USC Asia Architecture & Urbanism Study Abroad Program

Anywhere, Everywhere

The world of today is growing ever larger, yet paradoxically growing smaller simultaneously. The common man can now access everything in the world much closer both physically and virtually, and the scope of that reach has leaped tremendous bounds through telecommunications and technology. And it doesn’t just stop there; globalization has cultural and economic implications as well. Continued spread of cultural consciousness all embody an overarching goal to diffuse culture across the world. As such, more and more consumerist ideas are adopting technology and communication as a means to advance the proliferation of foreign products as a way to participate in the global culture. But the spread of globalization has its inherent consequences. A phenomenon that seeks to unify a largely diverse group of individuals into one singular, functioning society will have a large impact on the urban both on the physical and social levels. If the world is systematically being reduced, on the spatial front, as a result of increased mobility, Ibelings concludes that, “space itself is being steadily reduced to a zone that is traversed, an interval in a continuous movement interrupted at most for a brief stopover”. We all experienced this notion of spatial reduction on our first flight from Los Angeles to Tokyo. With merely a brief stop in Hong Kong, our 12-hour flight took us from one country to another, merely passing through several airport lobbies and train stations, spaces of “placeless-ness”. As such, the result is a loss of meaning within built structures. Spaces such as airports, bus terminals, subway stations are all transient spaces serving the modern, mobile person. The mere function is not for social gathering, but rather a nodal diffusion point within a broad network of transit oriented services. Thus, unlike post-modernism, which seeks to charge meaning into the built structure through contextualization, this new age of “Supermodernism” rejects that in favor of a more neutrality through non-places. With this in mind, it is conceivable to envision the future of cities within the era of globalization as conglomeration of service industries. Individualization of services and the autonomy of individuals in relation to the urban would totally affect the use of public/semi-public space as less and less “social”. These spaces do not function or act in the traditional way that perhaps a town center is used as meeting grounds; there is no “special attachment” that creates any meaning to it. If, in fact, places are charged through social interactions between individuals and memory, the contemporary notion of traversing through transition spaces creates non-places.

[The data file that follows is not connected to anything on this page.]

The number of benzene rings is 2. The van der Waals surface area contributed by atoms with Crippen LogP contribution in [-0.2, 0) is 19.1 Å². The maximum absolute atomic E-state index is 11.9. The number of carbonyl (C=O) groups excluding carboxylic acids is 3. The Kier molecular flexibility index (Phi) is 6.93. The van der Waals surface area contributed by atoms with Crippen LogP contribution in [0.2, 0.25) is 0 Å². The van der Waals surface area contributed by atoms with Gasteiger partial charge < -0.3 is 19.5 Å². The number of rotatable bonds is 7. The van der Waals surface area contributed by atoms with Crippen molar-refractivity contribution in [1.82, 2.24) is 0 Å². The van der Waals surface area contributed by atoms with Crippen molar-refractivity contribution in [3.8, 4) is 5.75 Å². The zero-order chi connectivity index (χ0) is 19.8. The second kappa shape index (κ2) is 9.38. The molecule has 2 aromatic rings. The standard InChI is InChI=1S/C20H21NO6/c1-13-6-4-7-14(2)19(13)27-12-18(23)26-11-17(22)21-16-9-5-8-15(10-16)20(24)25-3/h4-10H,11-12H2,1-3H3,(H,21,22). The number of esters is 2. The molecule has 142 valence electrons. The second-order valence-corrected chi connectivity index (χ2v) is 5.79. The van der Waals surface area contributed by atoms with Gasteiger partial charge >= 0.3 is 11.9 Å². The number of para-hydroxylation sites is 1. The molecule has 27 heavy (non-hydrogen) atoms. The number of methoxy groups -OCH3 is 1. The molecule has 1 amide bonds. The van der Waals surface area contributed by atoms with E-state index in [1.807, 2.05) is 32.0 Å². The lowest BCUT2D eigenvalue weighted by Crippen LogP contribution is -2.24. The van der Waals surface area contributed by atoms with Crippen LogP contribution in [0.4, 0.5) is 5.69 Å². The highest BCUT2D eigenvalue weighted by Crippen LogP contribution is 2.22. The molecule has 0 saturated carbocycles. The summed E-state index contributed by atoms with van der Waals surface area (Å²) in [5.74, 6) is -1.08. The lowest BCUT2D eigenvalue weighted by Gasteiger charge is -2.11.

The modern man, as Ibelings puts it, is “constantly being bombarded with information” (abundance of signage). Whether it’s the virtual gamut of research we have at our fingertips, or the commercial intensity of neon signs we walked through in Kowloon, the global industry of commercialism seems heterogeneous from the observations we’ve conducted throughout the trip. The fact that we’ve seen McDonalds in every city and country we’ve been to so far, or that high end retail here still encompasses brands such as Prada, Gucci, etc. all speak towards the global nature of commerce. On the architectural/urban front, the consequence of such programmatic and social tendencies creates heterogeneous urban physiology in almost all major global cities. Ibelings states that contemporary architecture has lost all contact with context and is an, “architecture in which superficiality and neutrality have acquired a special significance”. As cities, more so nations grow to attract investments abroad, the tendency is to create a “branding” of sorts to showcase modern services. Architecture has become large, monumental, and stylized, a slogan for many countries to attract global attention. “Starchitects” like Rem, Gehry, Nouvel, and many others have captivated the world with architectural wonders of the contemporary age. China is now the new stage for supermodernism to play out itself within the urban developments sweeping across the nation. As both China and the rest of the world continue to globalize, it will be interesting to see the evolution of cities on the macro scale, as well as the development of the social and urban spaces within the micro.



Filed under: Architecture, China, Ibelings, Japan, Shanghai, supermodernism, Tokyo, Urbanism


The views and opinions contained in this blog are solely those of the individual authors and do not represent the views and opinions of the University of Southern California or any of its officers or trustees.



AAU FALL 2013:

University of Southern California
School of Architecture
Asia Architecture and Urbanism
Study Abroad Program

Andrew Liang
Bu Bing
Steven Chen
Yo-Ichiro Hakomori
Andrew Liang
Yuyang Liu
Neville Mars
Academic Contributors:
Thomas Chow, SURV
Bert de Muynck, Movingcities.org
Manying Hu, SZGDADRI, ITDP, Guangzhou
Clare Jacobson, Design Writer, Editor, Curator
Laurence Liauw, SPADA, Hong Kong
Mary Ann O'Donnell, Shenzhen Noted, Fat Bird, Shenzhen
Paul Tang, Verse, Shanghai
Li Xiangning, Tongji University, Shanghai
Daniel Aguilar
Hong Au
Michael den Hartog
Caroline Duncan
Nefer Fernandez
Christian Gomez
Isabelle Hong
Jin Hong Kim
Ashley Louie
Javier Meier
Paula Narvaez
Ashlyn Okimoto
Tamar Partamian
Samuel Rampy
Luis Villanueva
Krista Won
Tiffany Wu